Azure Storage is awesome it’s a durable, highly available, massively scalable cloud storage solution with public endpoints. But what if you don’t want public endpoints. What if you want a private endpoint only? A customer asked me, how can I copy data using Azure Data Factory over my ExpressRoute link to my Azure Storage account (ADLS Gen2)?
Well, first we need to look how we can access the storage account in this case to make sure its only accessible privately.
For this there are 2 options:
- Service Endpoints
- Private Endpoints
Service endpoints are “virtual addresses” inside a VNET. VM’s (or services) on that VNET can bypass the public endpoint on the (storage) service and go directly to the service. So, with a service endpoint enabled on our storage account, and a VM inside the VNET, we can access the storage account directly from within that VNET, however the storage account does not receive a private IP address, so connectivity from outside of that VNET is not possible. The configuration for Service Endpoints is now built-in to the storage account configuration when selecting Firewalls and virtual networks:
If we want to copy data through an Integration Runtime server (for ADF) and we install the server on that vnet/subnet, it will use the service endpoint and thus the storage account does not have to be accessible from the internet.
The downside of this architecture becomes apparent when the latency between the Azure Virtual Network and the Corporate Network is (very) high. Database protocols usually don’t like high latency links and therefore can significantly slow down the process.
So, we need to find a way to keep the Integration Runtime close to the datastores, while it pushes out data to the storage account over the VPN or ER circuits.
Private Endpoints to the rescue
For this we need to use the new Private Endpoints. Private Endpoints allow you to provide a private IP address to the (storage) service.
Let’s look at how I managed to get a Data Factory Pipeline up and running from a local SQL server on-premises, using on-premises Integration Runtime, pushing out the data over my VPN connection straight into my storage account.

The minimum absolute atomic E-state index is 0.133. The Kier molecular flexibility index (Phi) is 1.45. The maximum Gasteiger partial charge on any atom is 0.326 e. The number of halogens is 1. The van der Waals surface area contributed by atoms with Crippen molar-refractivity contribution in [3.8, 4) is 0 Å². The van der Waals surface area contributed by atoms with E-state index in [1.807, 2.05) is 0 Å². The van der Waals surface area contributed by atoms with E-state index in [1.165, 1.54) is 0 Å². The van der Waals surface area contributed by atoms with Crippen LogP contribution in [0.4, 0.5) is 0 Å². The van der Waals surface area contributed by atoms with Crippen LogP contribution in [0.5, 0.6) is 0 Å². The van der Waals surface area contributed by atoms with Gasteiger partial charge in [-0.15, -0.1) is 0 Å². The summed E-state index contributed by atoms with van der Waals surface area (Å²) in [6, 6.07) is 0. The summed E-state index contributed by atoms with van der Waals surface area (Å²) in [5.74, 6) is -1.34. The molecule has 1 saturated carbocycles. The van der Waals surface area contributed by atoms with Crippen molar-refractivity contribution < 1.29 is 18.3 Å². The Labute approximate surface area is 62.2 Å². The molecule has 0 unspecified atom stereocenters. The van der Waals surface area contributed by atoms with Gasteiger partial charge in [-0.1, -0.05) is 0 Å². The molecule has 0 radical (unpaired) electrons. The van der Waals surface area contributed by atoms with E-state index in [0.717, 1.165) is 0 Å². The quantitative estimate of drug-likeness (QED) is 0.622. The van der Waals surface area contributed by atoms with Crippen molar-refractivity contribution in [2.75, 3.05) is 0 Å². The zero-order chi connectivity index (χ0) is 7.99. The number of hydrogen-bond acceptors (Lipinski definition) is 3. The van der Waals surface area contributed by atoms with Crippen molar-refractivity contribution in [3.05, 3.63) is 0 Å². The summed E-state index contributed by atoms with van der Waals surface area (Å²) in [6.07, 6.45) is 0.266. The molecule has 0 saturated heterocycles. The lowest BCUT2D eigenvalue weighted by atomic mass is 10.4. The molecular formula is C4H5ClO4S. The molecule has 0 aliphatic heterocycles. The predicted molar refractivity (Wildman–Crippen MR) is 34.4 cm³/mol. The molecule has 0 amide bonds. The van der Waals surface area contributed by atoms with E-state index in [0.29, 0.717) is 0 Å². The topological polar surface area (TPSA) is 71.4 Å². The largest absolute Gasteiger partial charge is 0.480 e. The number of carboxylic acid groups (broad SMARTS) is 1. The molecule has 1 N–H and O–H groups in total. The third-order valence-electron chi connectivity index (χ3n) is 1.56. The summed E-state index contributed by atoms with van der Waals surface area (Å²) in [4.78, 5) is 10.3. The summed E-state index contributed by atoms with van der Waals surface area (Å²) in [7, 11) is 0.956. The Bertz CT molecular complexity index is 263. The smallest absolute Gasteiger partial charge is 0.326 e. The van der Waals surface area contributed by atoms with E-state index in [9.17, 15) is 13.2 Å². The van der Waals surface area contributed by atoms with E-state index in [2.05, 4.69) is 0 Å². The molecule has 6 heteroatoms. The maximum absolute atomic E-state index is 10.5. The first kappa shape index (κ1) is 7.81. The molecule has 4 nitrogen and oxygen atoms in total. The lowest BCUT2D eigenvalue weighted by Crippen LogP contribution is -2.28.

First, the architecture: I have an SQL Server (2014) with a demo database running. I installed Integration Runtime on that server directly (but should/could be a separate server). And now I want a table of that database to be converted into a text file in my Azure Storage Account. I already have a network VPN connection from my home to the VNET in Azure and I created a new subnet to act as the frontier for all my Azure Private Endpoints. This is so I can firewall things separately from my regular traffic.
First, let’s storage account with a private endpoint. This is simple. In the portal, go create a new storage account and on the Networking tab, select Private Endpoint. A new blade will show up:
Fill in the name for your PrivateEndpoint, select the region, the resource group etc. As each storage account has multiple endpoints (blob, file, table, queue, web and dfs) you need to specify the endpoint you want to publish. In my example I will use blob only as the target. As ADLS now supports multi-protocol access, this is the simplest way to get data in and out, but you could publish each endpoint independently.
Given my Integration Runtime servers will be on-premises, I disabled the integration with private DNS zones for now, but obviously you can enable this as well. Once you complete the storage account creation, you should be able to see the IP address assigned to the storage account in the Private Links overview (then go to Private endpoints).
And that’s all there is too it. the next part is how to use this private IP address in an ADF configuration with on-premises Integration Runtime servers.
Which brings us to the Azure Data Factory configuration. Create a new Azure Data Factory and go into the Author tab and select connections.
On connections select Integration Runtimes and add the on-premises integration runtime. Create a new one, select Perform data movement and dispatch activities to external computes and then select self-hosted. Give a name to the runtime and click create.
Once the runtime is created, make sure to open it again, copy the authentication Key which you will need when installing the integration runtime on the server.
So back to on-premises. On the Integration Runtime server(s), go to the hosts file and add the private IP address for the FQDN as per the private endpoint shown earlier and install the Runtime Integration application. On the final page of the installation, fill in the authentication key.
Back to ADF; Next is the linked services. Click new, select database and select SQL.
Name the connection, select the correct integration runtime (the one you just created) and give the SQL server name, the databases and credentials.
Next create the connection into the blob storage. Also make sure to select the correct integration runtime.
And finally, we can all link it together in a pipeline. I chose “copy” from the Move and Transform activity. Under General I gave it a name and then for the source selected the just created SQL connector. For the Sink I chose the blob connector.
Under mapping I click import schema’s (it will retrieve it from the database automatically) and that is it. Click Validate and click Debug and you will see the traffic flow.
Now, to see if we are actually using the private IP address of the storage, I ran wireshark on the Integration Runtime server and filtered out traffic to/from the storage account Private Endpoint IP address:
And there you have it. Through Private Endpoints you can now run your integration runtime servers close to the source data, while being able to utilize your ER or VPN circuits to push the data into storage accounts, or (managed) SQL servers.